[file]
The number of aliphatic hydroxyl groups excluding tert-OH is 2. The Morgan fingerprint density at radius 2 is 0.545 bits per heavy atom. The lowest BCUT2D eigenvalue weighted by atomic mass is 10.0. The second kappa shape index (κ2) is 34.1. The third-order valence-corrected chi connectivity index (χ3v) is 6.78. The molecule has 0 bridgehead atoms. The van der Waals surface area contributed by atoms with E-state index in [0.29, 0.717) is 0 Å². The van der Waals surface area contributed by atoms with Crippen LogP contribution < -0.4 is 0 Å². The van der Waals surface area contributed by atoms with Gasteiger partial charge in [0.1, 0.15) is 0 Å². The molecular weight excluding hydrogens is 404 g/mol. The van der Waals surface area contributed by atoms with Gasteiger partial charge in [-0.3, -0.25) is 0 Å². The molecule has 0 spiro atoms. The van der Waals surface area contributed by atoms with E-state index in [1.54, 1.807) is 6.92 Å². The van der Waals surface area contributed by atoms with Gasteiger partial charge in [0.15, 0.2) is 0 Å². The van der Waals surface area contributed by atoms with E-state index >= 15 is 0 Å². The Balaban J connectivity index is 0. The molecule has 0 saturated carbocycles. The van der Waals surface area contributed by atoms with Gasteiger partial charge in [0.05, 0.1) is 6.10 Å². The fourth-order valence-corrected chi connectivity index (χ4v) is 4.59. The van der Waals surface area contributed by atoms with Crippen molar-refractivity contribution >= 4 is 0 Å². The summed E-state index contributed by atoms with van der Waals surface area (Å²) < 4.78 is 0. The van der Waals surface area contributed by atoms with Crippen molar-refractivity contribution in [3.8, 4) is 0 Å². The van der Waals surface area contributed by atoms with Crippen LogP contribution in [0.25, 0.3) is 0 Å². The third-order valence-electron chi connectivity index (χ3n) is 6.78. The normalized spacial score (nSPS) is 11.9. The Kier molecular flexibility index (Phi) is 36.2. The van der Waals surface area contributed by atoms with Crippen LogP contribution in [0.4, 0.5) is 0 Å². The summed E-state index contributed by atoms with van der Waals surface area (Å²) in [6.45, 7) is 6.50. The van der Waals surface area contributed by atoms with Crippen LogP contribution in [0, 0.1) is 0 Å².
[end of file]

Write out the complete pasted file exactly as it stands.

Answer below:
The number of aliphatic hydroxyl groups excluding tert-OH is 2. The Morgan fingerprint density at radius 2 is 0.545 bits per heavy atom. The lowest BCUT2D eigenvalue weighted by atomic mass is 10.0. The second kappa shape index (κ2) is 34.1. The third-order valence-corrected chi connectivity index (χ3v) is 6.78. The molecule has 0 bridgehead atoms. The van der Waals surface area contributed by atoms with E-state index in [0.29, 0.717) is 0 Å². The van der Waals surface area contributed by atoms with Crippen LogP contribution < -0.4 is 0 Å². The van der Waals surface area contributed by atoms with Gasteiger partial charge in [0.1, 0.15) is 0 Å². The molecular weight excluding hydrogens is 404 g/mol. The van der Waals surface area contributed by atoms with Gasteiger partial charge in [-0.3, -0.25) is 0 Å². The molecule has 0 spiro atoms. The van der Waals surface area contributed by atoms with E-state index in [1.54, 1.807) is 6.92 Å². The van der Waals surface area contributed by atoms with Gasteiger partial charge in [0.15, 0.2) is 0 Å². The van der Waals surface area contributed by atoms with E-state index >= 15 is 0 Å². The Balaban J connectivity index is 0. The molecule has 0 saturated carbocycles. The van der Waals surface area contributed by atoms with Gasteiger partial charge in [0.05, 0.1) is 6.10 Å². The fourth-order valence-corrected chi connectivity index (χ4v) is 4.59. The van der Waals surface area contributed by atoms with Crippen molar-refractivity contribution >= 4 is 0 Å². The summed E-state index contributed by atoms with van der Waals surface area (Å²) < 4.78 is 0. The van der Waals surface area contributed by atoms with Crippen molar-refractivity contribution in [3.8, 4) is 0 Å². The van der Waals surface area contributed by atoms with Crippen LogP contribution in [0.25, 0.3) is 0 Å². The third-order valence-electron chi connectivity index (χ3n) is 6.78. The normalized spacial score (nSPS) is 11.9. The Kier molecular flexibility index (Phi) is 36.2. The van der Waals surface area contributed by atoms with Crippen LogP contribution in [0.4, 0.5) is 0 Å². The summed E-state index contributed by atoms with van der Waals surface area (Å²) in [6.45, 7) is 6.50. The van der Waals surface area contributed by atoms with Crippen LogP contribution in [0, 0.1) is 0 Å².